Similarities Between a Rebuilt and Salvage Title

Rebuilt and salvage titles share some similarities. For one, when you buy a car with a salvage or rebuilt title, you’re taking on more risk than if you were to buy a car with a clean title. In the case of either a rebuilt or salvage title, you’ll want to look carefully into the vehicle’s history before buying it. Look for sellers who are transparent about the car’s past and have knowledge of the damage the car sustained and the repairs it received. Consider a professional inspection before agreeing to buy the vehicle. Also, it’s important to understand that it may be more difficult to resell the vehicle down the line. Future buyers may hesitate due to the branded title, or they may use it to their advantage to negotiate a lower price. Another overlap between rebuilt or salvage titles is that finding an auto loan can be a challenge, and branded titles may not meet a lender’s qualifications for car loans. In general, lenders are risk averse, and they may worry that borrowers will be more likely to default on a loan for a rebuilt vehicle. What’s more, if a borrower does default and the lender must repossess the vehicle, they may have a hard time selling it to recoup their losses.That said, it’s still worth checking with banks, credit unions, and private lenders to see what loans they might offer. Note that lenders that offer financing for branded vehicles often have additional requirements or charge higher interest rates, so understanding auto loans and how they stack up is important.With all that in mind, here’s a review of the major differences and similarities between salvage vs rebuilt titles to note:
Differences Between Rebuilt vs. Salvage TitlesSimilarities Between Rebuilt vs. Salvage Titles
Salvage titles are not roadworthy and can’t be registered, whereas rebuilt titles have passed an inspection declaring them safe to drive and can be registered in their owner’s name. When buying a salvage or rebuilt title, there’s the risk the car will have future issues that require costly repairs. 
Salvage titles are uninsurable. And while it’s usually difficult to find comprehensive insurance for a rebuilt title, it may be possible to find liability insurance. Both vehicles with salvage and rebuilt titles may be more difficult to resell than a car with a clean title. 
It may be difficult to find financing for a branded title. 

Refinancing Rebuilt vs. Salvage Titles

If you find financing for a branded vehicle, it may be possible to refinance your loan in the future. When you refinance, you pay off your old loan with a new loan, preferably one with a lower rate or better terms. You might consider doing so if your monthly payments become unmanageable, if interest rates drop, or if your personal finances improve. The interest rate you’re offered will largely depend on your credit score. If your credit score has recently gone up, you may find that you can secure a refinance loan with a better rate than your old loan.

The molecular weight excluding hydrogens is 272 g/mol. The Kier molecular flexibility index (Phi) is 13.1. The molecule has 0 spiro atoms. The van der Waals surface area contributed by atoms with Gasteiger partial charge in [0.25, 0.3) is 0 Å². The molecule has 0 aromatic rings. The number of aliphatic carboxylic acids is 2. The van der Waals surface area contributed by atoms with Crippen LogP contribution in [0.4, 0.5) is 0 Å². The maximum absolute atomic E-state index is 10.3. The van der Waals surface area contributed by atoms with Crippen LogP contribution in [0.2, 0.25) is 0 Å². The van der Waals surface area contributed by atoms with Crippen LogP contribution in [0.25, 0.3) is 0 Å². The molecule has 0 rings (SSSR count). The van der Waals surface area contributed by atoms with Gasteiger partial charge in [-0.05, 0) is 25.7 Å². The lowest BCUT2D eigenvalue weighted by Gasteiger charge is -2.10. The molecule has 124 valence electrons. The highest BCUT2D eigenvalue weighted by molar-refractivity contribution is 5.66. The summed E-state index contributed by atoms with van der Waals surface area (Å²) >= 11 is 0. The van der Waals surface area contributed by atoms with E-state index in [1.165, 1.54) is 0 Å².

The Takeaway

If you’re in the market for a used vehicle and are considering a car with a branded title, it’s important to understand the differences between vehicles with a salvage title vs. rebuilt title. You may only want to buy a salvage car if you’re prepared to fix it yourself, whereas a rebuilt title car is ready to drive upon purchase. In either case, it may be tricky to find financing for a branded title vehicle, though some banks, credit unions, or private lenders may offer them. If you’re looking to refinance your loan in the future, make sure to shop around to compare multiple lenders. Lantern by SoFi can help you compare lenders to ensure you’re getting the most competitive rate for refinancing a car loan and the best terms.Compare auto loan refinancing rates with Lantern.

Frequently Asked Questions

What is the downside to a salvage title?
Is a rebuilt car safe to buy?
Can you refinance rebuilt and salvage titles?
Photo credit: iStock/adamkaz

About the Author

Austin Kilham

Austin Kilham

Austin Kilham is a writer and journalist based in Los Angeles. He focuses on personal finance, retirement, business, and health care with an eye toward helping others understand complex topics.
Share this article: